- a sailing vessel square-rigged on all of three or more masts, having jibs, staysails, and a spanker on the aftermost mast.
- Now Rare.a bark having more than three masts.Compare shipentine.
verb (used with object), shipped, ship·ping.
verb (used without object), shipped, ship·ping.
- to leave, especially for another country or assignment: He said goodby to his family and shipped out for the West Indies.
- to send away, especially to another country or assignment.
- Informal.to quit, resign, or be fired from a job: Shape up or ship out!
- to escape from a ship, especially one in foreign waters or a foreign port, as to avoid further service as a sailor or to request political asylum.
- to withdraw support or membership from a group, organization, cause, etc.; defect or desert: Some of the more liberal members have jumped ship.
Origin of ship1
verb (used with or without object), shipped, ship·ping.
Origin of ship2
Examples from the Web for shipped
Contemporary Examples of shipped
When Lewis was shipped off to Vietnam, his son was just three months old, and the timing of the assignment worried Lewis.A West Point MVP Who Never Played a Down
December 13, 2014
It was then shipped to Puerto Rico and the Dominican Republic, and sold for 50 cents on the dollar.The Flying Sorcery of Dr. Strange: Benedict Cumberbatch Is Marvel's Most Bizarre Magician
December 8, 2014
This powder can be shipped anywhere and then reconstituted—just add water, as if it were instant coffee.Powdered Measles Vaccine Could Be Huge for Developing World
December 2, 2014
At break time, the entire assembly line would run over to play the machines that were ready to be shipped out.‘Asteroids’ & The Dawn of the Gamer Age
November 29, 2014
The remains were shipped to Fiji just as the war was about to sweep the region.How Amelia's Plane Was Found
October 30, 2014
Historical Examples of shipped
The two saddle-horses and a team for carriage use had been shipped ahead.The Spenders
Harry Leon Wilson
But when I shipped along o' you,' says he, 'I 'lowed I could cook.Quaint Courtships
We now shipped together in a vessel called the Jane, bound to Limerick.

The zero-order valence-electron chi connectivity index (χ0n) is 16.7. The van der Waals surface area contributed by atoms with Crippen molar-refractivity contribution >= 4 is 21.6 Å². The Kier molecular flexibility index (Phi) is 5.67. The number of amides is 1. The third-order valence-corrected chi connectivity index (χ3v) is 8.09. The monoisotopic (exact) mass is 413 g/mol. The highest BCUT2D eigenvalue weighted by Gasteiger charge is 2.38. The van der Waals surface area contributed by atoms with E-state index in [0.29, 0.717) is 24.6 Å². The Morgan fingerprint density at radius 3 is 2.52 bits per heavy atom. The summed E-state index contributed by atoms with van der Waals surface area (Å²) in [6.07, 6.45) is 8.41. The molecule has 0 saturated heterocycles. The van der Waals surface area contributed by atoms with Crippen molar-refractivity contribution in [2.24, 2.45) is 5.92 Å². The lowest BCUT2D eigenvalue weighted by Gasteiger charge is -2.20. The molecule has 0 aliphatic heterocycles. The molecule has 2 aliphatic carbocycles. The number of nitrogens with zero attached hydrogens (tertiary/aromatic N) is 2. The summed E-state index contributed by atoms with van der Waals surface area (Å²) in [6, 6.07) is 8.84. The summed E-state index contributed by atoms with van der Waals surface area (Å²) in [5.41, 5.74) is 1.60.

The schooner was wet, and the seas she shipped would put out my fire.
We shipped a heavy sea, that stove our boat, and almost swept the decks.
verb ships, shipping or shipped
Word Origin for ship
Old English scip "ship, boat," from Proto-Germanic *skipam (cf. Old Norse, Old Saxon, Old Frisian, Gothic skip, Danish skib, Swedish skepp, Middle Dutch scip, Dutch schip, Old High German skif, German Schiff), "Germanic noun of obscure origin" [Watkins]. Others suggest perhaps originally "tree cut out or hollowed out," and derive it from PIE root *skei- "to cut, split."
Now a vessel of considerable size, adapted to navigation; the Old English word was used for small craft as well, and definitions changed over time; in 19c., distinct from a boat in having a bowsprit and three masts, each with a lower, top, and topgallant mast. French esquif, Italian schifo are Germanic loan-words.
Phrase ships that pass in the night is from Longfellow's poem "Elizabeth" in "Tales of a Wayside Inn" (1863). Figurative use of nautical runs a tight ship (i.e., one that does not leak) is attested from 1965.
c.1300, "to send or transport (merchandise, people) by ship; to board a ship; to travel by ship, sail, set sail," also figurative, from ship (n.). Old English scipian is attested only in the senses "take ship, embark; be furnished with a ship." Transferred to other means of conveyance (railroad, etc.) from 1857, originally American English. Related: Shipped; shipping.
In addition to the idioms beginning with ship
- ship of state
- ship out
- ships that pass in the night
- desert a sinking ship
- enough to sink a ship
- shape up (or ship out)
- tight ship
- when one's ship comes in